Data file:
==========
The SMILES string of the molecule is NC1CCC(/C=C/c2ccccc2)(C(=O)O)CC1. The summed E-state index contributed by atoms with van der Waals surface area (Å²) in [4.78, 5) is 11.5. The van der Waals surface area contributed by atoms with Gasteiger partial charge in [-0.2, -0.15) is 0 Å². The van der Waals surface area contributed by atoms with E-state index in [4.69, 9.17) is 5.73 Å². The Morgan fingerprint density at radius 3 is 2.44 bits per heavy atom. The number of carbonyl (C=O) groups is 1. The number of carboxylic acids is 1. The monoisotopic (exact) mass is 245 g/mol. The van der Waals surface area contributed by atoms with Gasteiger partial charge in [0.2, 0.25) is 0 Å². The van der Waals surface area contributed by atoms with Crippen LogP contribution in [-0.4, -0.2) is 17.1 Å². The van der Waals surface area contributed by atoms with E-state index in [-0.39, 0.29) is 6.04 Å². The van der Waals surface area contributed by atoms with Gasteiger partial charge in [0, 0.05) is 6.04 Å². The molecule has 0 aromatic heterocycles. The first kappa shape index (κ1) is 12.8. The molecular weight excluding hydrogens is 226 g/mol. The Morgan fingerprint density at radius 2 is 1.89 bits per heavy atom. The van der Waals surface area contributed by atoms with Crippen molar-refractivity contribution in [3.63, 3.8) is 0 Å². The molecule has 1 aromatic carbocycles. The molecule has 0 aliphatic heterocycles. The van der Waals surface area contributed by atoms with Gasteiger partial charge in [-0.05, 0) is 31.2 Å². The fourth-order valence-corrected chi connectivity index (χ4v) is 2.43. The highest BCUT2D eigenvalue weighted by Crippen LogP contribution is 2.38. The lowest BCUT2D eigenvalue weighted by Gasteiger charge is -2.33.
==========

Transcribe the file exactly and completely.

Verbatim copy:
The SMILES string of the molecule is NC1CCC(/C=C/c2ccccc2)(C(=O)O)CC1. The summed E-state index contributed by atoms with van der Waals surface area (Å²) in [4.78, 5) is 11.5. The van der Waals surface area contributed by atoms with Gasteiger partial charge in [-0.2, -0.15) is 0 Å². The van der Waals surface area contributed by atoms with E-state index in [4.69, 9.17) is 5.73 Å². The Morgan fingerprint density at radius 3 is 2.44 bits per heavy atom. The number of carbonyl (C=O) groups is 1. The number of carboxylic acids is 1. The monoisotopic (exact) mass is 245 g/mol. The van der Waals surface area contributed by atoms with Gasteiger partial charge in [0.2, 0.25) is 0 Å². The van der Waals surface area contributed by atoms with Crippen LogP contribution in [-0.4, -0.2) is 17.1 Å². The van der Waals surface area contributed by atoms with E-state index in [-0.39, 0.29) is 6.04 Å². The van der Waals surface area contributed by atoms with Gasteiger partial charge in [0, 0.05) is 6.04 Å². The molecule has 0 aromatic heterocycles. The first kappa shape index (κ1) is 12.8. The molecular weight excluding hydrogens is 226 g/mol. The Morgan fingerprint density at radius 2 is 1.89 bits per heavy atom. The van der Waals surface area contributed by atoms with Crippen molar-refractivity contribution in [3.63, 3.8) is 0 Å². The molecule has 1 aromatic carbocycles. The molecule has 0 aliphatic heterocycles. The van der Waals surface area contributed by atoms with Gasteiger partial charge in [-0.05, 0) is 31.2 Å². The fourth-order valence-corrected chi connectivity index (χ4v) is 2.43. The highest BCUT2D eigenvalue weighted by Crippen LogP contribution is 2.38. The lowest BCUT2D eigenvalue weighted by Gasteiger charge is -2.33.